The novel low carbon scheme for manufacturing cement and concrete proposed in this paper combines three processes. First, a Portland-like cement is made at reduced temperature and cooled so that it self-pulverises to a powder of cement fineness without the need for grinding. Second, CO2 enriched gas is extracted from the cement kiln flue, and this may be used without further refinement in a third part of the process to activate this cement (which is only poorly hydraulic) in the production of precast concrete products. Considerable energy savings are anticipated, and additional sustainability gains arise from the closed loop manufacturing process. Proof of principle has been demonstrated and a preliminary estimate made of CO2 emission reduction: scale-up challenges are still to be addressed. The initial focus is on the production of precast concrete, where there is strong customer demand and regulatory pressure for low embodied carbon cements, together with a need for greater process efficiency. Other potential applications are foreseen in areas such as environmental engineering and non-structural concrete. © 2013 Institute of Materials, Minerals and Mining.


Li X.,Donghua University | Chen Q.,Donghua University | Zhou Y.,Donghua University | Tyrer M.,Mineral Industry Research Organisation | Yu Y.,Donghua University
Waste Management | Year: 2014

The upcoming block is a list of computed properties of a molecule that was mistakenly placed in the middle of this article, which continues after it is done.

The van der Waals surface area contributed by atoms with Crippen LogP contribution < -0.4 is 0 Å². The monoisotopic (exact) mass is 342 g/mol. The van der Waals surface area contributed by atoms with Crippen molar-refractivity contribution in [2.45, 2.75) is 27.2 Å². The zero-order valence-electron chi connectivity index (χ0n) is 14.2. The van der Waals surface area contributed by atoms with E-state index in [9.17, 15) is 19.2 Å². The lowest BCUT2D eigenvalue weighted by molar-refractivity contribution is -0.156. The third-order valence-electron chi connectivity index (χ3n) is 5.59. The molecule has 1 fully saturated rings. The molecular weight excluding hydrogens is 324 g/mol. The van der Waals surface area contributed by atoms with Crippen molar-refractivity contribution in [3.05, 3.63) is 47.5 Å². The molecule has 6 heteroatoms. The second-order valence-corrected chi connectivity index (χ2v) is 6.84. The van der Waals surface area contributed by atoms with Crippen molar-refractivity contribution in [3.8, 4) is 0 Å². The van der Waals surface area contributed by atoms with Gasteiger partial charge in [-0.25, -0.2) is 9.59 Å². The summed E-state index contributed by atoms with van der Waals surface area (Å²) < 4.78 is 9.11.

The objective of this work was to investigate the feasibility and effectiveness of silica fume on stabilizing heavy metals in municipal solid waste incineration (MSWI) fly ash. In addition to compressive strength measurements, hydrated pastes were characterized by X-ray diffraction (XRD), thermal-analyses (DTA/TG), and MAS NMR (27Al and 29Si) techniques. It was found that silica fume additions could effectively reduce the leaching of toxic heavy metals. At the addition of 20% silica fume, leaching concentrations for Cu, Pb and Zn of the hydrated paste cured for 7days decreased from 0.32mg/L to 0.05mg/L, 40.99mg/L to 4.40mg/L, and 6.96mg/L to 0.21mg/L compared with the MSWI fly ash. After curing for 135days, Cd and Pb in the leachates were not detected, while Cu and Zn concentrations decreased to 0.02mg/L and 0.03mg/L. The speciation of Pb and Cd by the modified version of the European Community Bureau of Reference (BCR) extractions showed that these metals converted into more stable state in hydrated pastes of MSWI fly ash in the presence of silica fume. Although exchangeable and weak-acid soluble fractions of Cu and Zn increased with hydration time, silica fume addition of 10% can satisfy the requirement of detoxification for heavy metals investigated in terms of the identification standard of hazardous waste of China. © 2014 Elsevier Ltd.